Source D has a small part about poor planning but does not give enough detail. It is an original subjective source but it gives similar details as source E, showing that both are likely to be true facts and are able to be used as decent evidence. This document is fairly reliable as it is written by a Captain that fought at Gallipoli so he is unlikely to be making it up.
Another reason for failure at Gallipoli was the involvement of Winston Churchill. Source H, secondary source, believes that it was his error of judgement that caused such vital losses at Gallipoli. His original idea was to break the stalemate on the Western and Eastern fronts and he saw the possibility of attacking Turkey through the Dardanelles to do this. Churchill was adventurous and knew that if the plan succeeded he could gain some glory. He thought that there was a possibility of knocking Turkey out of the war and even bringing it to an early end.
Churchill’s enthusiasm won him sufficient support to gain the back up of the Cabinet but the plans were not popular with all concerned and from the start there was a lack of commitment and belief in the possibility of success. The plan, however, was flawed. Churchill was quite unpopular and Lord Fisher, the man in charge of the navy, was very reluctant to send in many battleships from the North Sea Fleet, so he allowed the use of older battleships that were regarded as expendable. This would make the operation difficult as there would not be enough back up for the troops, but Churchill still went ahead with it, showing his brash and arrogant personality which would cause the demise of this procedure.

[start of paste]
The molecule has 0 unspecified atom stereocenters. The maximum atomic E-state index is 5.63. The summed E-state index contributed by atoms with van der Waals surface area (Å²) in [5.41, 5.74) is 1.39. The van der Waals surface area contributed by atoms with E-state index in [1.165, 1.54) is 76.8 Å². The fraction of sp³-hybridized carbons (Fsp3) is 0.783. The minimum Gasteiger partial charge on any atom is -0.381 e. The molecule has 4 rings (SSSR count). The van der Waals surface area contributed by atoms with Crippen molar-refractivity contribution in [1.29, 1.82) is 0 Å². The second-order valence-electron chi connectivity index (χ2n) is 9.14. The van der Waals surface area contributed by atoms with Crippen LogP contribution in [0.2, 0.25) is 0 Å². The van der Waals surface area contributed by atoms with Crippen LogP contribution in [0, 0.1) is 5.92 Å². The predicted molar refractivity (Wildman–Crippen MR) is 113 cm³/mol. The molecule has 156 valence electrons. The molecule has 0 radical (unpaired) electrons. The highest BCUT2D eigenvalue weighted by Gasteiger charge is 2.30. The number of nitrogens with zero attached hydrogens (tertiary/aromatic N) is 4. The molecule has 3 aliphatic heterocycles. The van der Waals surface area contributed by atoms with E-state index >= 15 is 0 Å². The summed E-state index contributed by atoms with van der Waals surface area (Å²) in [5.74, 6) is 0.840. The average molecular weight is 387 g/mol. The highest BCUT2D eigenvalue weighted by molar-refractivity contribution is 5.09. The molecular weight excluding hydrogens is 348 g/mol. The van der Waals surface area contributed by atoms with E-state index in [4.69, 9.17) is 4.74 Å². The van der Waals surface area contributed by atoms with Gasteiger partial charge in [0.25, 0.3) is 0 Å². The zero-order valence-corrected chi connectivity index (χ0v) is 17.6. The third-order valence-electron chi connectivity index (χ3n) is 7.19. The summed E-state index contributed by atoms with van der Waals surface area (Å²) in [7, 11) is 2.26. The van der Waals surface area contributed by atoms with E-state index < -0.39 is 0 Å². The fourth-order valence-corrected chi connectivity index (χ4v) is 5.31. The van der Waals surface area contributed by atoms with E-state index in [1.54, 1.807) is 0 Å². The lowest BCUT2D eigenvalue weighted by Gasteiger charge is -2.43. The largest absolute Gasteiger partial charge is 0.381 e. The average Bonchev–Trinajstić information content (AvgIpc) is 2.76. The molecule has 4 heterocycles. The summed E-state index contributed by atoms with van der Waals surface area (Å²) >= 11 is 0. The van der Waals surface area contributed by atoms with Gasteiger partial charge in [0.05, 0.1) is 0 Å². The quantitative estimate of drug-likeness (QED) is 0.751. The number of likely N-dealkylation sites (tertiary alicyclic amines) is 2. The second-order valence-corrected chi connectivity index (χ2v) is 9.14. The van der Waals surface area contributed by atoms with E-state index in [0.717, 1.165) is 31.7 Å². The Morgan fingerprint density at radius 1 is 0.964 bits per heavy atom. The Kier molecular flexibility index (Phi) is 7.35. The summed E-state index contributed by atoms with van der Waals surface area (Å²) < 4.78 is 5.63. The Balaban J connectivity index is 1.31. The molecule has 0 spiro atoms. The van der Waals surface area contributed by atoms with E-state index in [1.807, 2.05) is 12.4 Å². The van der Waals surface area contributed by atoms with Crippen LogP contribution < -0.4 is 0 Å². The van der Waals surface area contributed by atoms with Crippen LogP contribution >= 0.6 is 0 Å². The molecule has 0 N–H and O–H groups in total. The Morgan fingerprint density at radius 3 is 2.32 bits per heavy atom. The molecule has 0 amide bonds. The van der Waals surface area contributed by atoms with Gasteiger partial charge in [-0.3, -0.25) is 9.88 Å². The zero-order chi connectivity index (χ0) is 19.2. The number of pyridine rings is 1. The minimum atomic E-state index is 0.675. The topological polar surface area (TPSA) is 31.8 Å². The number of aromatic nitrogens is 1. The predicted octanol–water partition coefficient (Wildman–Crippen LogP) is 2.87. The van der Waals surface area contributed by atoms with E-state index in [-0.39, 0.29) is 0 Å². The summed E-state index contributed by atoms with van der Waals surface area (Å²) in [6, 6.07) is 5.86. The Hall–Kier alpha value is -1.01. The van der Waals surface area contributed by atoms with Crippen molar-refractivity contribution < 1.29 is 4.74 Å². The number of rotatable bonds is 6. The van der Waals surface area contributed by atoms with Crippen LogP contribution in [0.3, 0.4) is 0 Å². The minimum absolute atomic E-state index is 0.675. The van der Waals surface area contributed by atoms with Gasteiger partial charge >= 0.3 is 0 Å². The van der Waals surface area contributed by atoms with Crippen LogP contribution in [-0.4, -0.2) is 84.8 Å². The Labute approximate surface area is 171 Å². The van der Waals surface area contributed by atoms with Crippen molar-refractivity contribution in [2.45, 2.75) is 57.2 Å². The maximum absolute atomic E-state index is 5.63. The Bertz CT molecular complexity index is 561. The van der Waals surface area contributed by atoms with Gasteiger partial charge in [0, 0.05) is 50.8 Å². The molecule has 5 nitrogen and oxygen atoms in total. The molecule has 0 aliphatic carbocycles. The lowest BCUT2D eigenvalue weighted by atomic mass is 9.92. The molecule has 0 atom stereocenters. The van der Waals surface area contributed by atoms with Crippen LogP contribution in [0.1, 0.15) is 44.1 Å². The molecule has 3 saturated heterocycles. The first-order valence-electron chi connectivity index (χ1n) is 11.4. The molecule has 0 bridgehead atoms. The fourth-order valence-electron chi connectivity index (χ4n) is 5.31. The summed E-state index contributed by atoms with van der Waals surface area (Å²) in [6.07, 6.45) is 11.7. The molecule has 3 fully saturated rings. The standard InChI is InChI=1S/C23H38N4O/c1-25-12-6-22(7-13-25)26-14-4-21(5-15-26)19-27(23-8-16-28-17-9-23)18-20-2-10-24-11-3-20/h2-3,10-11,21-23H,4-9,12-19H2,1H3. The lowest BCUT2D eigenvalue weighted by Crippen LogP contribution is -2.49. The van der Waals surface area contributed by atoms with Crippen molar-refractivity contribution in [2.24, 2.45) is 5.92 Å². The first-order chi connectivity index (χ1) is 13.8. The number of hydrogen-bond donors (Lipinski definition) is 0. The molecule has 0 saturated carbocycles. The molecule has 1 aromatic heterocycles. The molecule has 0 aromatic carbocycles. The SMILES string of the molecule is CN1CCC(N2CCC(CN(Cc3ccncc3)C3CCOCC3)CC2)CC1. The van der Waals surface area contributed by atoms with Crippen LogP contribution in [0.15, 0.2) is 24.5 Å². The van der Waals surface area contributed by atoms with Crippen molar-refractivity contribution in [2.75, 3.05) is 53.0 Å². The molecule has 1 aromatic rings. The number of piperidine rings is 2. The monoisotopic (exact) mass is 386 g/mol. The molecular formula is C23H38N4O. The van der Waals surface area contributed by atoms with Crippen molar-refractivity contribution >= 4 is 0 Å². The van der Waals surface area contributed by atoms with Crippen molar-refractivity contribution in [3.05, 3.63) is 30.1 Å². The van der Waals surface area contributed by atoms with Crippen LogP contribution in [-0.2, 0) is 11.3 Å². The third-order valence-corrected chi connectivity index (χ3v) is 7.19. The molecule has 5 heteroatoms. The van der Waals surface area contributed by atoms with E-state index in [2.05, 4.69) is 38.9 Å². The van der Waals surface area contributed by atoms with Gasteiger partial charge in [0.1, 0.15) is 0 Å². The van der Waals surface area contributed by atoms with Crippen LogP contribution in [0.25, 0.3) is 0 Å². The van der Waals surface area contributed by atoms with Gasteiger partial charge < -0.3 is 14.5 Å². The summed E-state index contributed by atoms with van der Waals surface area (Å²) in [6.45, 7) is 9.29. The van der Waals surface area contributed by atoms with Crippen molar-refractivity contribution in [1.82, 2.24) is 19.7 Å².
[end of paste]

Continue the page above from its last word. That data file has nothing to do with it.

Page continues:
The commanders and generals used is also another possibility to why the campaign at Gallipoli failed, they were not fit for the job. Hamilton, Fisher and Kitchener were always having arguments and did not co-operate with each other. Not enough troops were sent in for the work and the commanders were always at loggerheads about where the new troops should come from, whether they should be brought down from the Western front, Anzacs sent in from Australasia or newly trained troops from army barracks in Britain.
In the end they decided to continue using old troops who were tired and had virtually no hope of surviving. Source D also shows how the communication between the commanders was poor as well. Telephone lines were being broken due to the high amounts of shrapnel being blown through the air. This is shown in the film “Gallipoli” which gives this fact another dimension and proves that it is likely to be real. The Turkish commanders however were much better organised than expected, had a good plan and this surprised the British.
Geographic features also hampered the attack on Gallipoli. A.J.P. Taylor explains in source G how stupid it was to try and “widen the crack” by sending in lots of troops. He claims that they would only have made it more congested and my looking at the maps in sources F ; I shows how true this is. It shows high mountains and thin beaches, it was rugged, steep terrain with many gulleys. This made it easy to defend because the Turks were given easy shots at the troops advancing on them. The Dardenelles was littered with mines which prevented ships sailing up it an even if they could the waterway was too thin to sail up more than two wide and this would have been absolutely no use to the British as the ships would have been quickly sunk. Strategically the idea of going through Turkey was badly thought-out as the Russians were weak, the Western front was more important and most of the commanders were focussed on this.
The final possible reason why things went wrong was the Turkish strengths. Generals and Commanders were amazed at how effective the Turks were at fighting and this could have been realised earlier had they taken the time to look into the depths of the manoeuvre and had a more thorough and detailed plan of attack. All of the Gallipoli beaches were in range of Turkish gunners and heavy artillery; this was totally overlooked by the British Commanders and Generals. The Turks were clever, they were under the hands of a good commander, Ataturk, who had fought in many battles and they were certainly no pushover.
In conclusion I feel that it wasn’t just Churchill or poor planning that were responsible for what went wrong at Gallipoli; it was a various number of things as set out above that all had an effect on the outcome of the operation.